Mundane tasks become fun, once completing them awards mystery prizes like “The Tattoo of Incarceration” which can be equipped to the user’s fantasy avatar, or humorous quips that brighten the user’s day. There are numerous other mechanics in this app and many others that are perfect for the Scott Piligrim generation (in fact, I will earn 300 experience points for finishing this essay), but how can the gamified classroom be properly implemented to enhance education, and not just be reminiscent of the occasional game of Jeopardy in middle school history class? For successful integration, games must be the primary focus with learning as causality, in contrast to the traditional classroom where games are only assignments masked as something “fun” (e.g. chocolate-covered asparagus). The effect teachers aim to achieve is to have their students enter a state of flow akin to that of a gamer who can play for hours on end. Any successful game that can initiate flow taps into the cognitive, emotional, and social systems of the player.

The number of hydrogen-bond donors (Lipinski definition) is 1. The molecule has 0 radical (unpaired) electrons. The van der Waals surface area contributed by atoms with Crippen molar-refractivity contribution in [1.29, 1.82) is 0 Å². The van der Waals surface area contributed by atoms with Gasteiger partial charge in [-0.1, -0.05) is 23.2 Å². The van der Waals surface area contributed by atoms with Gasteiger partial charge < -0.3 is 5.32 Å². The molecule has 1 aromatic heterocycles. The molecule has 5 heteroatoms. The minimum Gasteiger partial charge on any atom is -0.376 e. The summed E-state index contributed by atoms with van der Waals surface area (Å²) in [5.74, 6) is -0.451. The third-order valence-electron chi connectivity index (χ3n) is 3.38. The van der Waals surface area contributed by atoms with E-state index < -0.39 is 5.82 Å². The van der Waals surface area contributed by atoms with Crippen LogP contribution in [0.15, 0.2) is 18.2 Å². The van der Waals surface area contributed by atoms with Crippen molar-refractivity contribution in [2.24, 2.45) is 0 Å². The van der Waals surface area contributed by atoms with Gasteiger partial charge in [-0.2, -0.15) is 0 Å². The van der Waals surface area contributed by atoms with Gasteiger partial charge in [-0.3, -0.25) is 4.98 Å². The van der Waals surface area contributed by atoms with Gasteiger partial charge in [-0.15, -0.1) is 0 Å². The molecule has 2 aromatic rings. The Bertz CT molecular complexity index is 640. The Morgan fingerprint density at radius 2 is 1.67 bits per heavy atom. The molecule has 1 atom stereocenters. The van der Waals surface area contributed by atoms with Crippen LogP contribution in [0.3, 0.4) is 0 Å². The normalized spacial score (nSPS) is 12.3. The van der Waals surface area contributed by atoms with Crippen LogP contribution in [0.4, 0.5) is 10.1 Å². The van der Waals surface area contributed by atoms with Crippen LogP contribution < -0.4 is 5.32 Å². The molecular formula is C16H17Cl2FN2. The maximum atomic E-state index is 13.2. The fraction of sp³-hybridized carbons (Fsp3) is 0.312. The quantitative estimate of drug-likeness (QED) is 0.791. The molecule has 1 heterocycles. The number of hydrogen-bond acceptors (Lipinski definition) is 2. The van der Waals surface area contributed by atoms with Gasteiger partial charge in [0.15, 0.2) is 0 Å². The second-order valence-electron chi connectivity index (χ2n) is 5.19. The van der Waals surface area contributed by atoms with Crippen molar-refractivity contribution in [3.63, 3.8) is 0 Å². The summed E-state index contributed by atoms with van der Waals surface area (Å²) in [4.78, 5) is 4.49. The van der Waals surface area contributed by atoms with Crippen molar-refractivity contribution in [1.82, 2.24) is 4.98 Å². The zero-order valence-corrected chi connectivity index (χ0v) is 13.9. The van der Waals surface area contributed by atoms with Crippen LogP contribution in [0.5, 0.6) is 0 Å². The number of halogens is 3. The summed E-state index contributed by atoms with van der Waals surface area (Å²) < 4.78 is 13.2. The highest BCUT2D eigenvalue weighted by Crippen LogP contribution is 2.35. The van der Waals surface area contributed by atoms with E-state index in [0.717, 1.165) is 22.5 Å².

The popular mobile game, Angry Birds (a game where you sling birds to destroy towers), is an example of cognitive utilization—players experiment with the different physical properties of tower materials, the elasticity of their slingshot, and the ability of each bird in order to topple their objectives. Each level is short and features a different puzzle, levels increment in difficulty, and there is an immediate score displayed at the each level (the score depends on what method the player chose to finish the level). Applying these game mechanics to schools has many benefits, the most apparent being motivation. In school, students are asked to do work with no immediate results other than a letter grade—they do not see the benefit of the work in the long run, and lack passion to do it. Games allow players to implement knowledge they learn immediately in order to pass a level, and thus students can see the immediate progress of their work. Activities that challenge the student and allow them to solve the problem in their own manner with non-vague, immediate rewards, is much more fulfilling and tantalizing.